Raging Bull (1980)
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Raging Bull is a 1980 American biographical sports drama film directed by Martin Scorsese, produced by Robert Chartoff and Irwin Winkler and adapted by Paul Schrader and Mardik Martin from Jake LaMotta‘s 1970 memoir Raging Bull: My Story. The film, distributed by United Artists, stars Robert De Niro as Jake LaMotta, an Italian-American middleweight boxer whose self-destructive and obsessive rage, sexual jealousy, and animalistic appetite destroyed his relationship with his wife and family. Also featured in the film are Joe Pesci as Joey, LaMotta’s well-intentioned brother and manager who tries to help Jake battle his inner demons, and Cathy Moriarty as his wife. Nicholas Colasanto, Theresa Saldana, and Frank Vincent all play supporting roles in the film.
Scorsese was initially reluctant to develop the project, though he eventually came to relate to LaMotta’s story. Schrader re-wrote Martin’s first screenplay, and Scorsese and De Niro together made uncredited contributions thereafter. Pesci was an unknown actor prior to the film, as was Moriarty, who was suggested for her role by Pesci. During principal photography, each of the boxing scenes was choreographed for a specific visual style and De Niro gained approximately 60 pounds (27 kg) to portray LaMotta in his later post-boxing years. Scorsese was exacting in the process of editing and mixing the film, expecting it to be his last major feature.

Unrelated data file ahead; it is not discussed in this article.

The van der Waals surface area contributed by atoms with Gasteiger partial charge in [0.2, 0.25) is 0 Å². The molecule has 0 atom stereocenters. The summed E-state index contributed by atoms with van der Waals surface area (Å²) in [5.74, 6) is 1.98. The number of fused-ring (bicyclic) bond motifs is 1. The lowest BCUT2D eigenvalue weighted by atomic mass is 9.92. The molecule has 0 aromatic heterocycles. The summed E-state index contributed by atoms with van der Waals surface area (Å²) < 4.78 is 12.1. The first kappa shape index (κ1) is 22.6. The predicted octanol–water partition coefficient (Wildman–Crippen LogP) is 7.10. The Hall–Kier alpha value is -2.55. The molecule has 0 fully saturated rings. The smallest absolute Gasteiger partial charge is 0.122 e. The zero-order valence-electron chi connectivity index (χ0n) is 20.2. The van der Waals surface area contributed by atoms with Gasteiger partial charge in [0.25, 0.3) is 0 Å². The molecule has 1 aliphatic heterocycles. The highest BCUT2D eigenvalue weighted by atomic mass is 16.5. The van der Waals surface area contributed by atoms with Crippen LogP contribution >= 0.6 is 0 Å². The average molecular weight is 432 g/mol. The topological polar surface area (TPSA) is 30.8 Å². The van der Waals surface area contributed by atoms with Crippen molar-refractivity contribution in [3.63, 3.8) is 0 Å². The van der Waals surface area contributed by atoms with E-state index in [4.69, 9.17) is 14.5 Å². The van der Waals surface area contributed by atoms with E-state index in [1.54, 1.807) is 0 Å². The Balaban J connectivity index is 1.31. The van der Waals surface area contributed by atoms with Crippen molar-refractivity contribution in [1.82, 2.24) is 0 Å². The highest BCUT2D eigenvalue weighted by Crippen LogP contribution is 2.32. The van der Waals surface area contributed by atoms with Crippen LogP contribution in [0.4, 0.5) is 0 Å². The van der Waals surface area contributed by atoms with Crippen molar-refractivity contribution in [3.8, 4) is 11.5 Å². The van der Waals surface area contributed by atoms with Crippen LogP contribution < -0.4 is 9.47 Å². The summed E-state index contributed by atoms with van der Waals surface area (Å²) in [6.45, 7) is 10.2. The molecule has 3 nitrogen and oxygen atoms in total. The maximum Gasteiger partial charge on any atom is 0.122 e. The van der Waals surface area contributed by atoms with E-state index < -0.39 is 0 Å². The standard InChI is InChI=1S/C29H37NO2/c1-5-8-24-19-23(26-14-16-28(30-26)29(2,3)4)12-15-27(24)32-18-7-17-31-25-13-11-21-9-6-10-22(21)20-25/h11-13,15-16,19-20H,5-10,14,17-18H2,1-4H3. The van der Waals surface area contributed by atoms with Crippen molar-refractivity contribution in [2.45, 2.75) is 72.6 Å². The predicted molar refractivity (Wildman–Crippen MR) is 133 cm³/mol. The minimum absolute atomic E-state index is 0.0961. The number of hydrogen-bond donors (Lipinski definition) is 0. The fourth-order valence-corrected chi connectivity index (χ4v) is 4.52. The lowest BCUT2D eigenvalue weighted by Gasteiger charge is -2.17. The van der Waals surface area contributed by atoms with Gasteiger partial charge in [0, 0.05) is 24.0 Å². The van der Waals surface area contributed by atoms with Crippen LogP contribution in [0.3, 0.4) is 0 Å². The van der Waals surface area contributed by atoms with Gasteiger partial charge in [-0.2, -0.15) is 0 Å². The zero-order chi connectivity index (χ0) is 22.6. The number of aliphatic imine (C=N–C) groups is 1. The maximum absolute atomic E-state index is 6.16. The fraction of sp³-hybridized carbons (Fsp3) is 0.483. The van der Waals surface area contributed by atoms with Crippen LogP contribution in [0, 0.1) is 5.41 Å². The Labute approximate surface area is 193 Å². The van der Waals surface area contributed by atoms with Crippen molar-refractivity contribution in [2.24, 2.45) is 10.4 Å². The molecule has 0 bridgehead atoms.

Raging Bull premiered in New York on November 14, 1980 and was released in theaters on December 19, 1980. The film had a lukewarm box office of $23.4 million against its $18 million budget. The film received mixed reviews upon its release; while De Niro’s performance and the editing were widely acclaimed, it garnered criticism due to its violent content. Despite the mixed reviews, the film was nominated for eight Academy Awards at the 53rd Academy Awards (tying with The Elephant Man as the most nominated film of the ceremony), including Best Picture and Best Director, and won two: Best Actor for De Niro (his second Oscar) and Best Editing.
After its release, Raging Bull went on to garner a high critical reputation, and is now often considered Scorsese’s magnum opus and one of the greatest films ever made. In 1990, it became the first film to be selected for preservation in the National Film Registry in its first year of eligibility.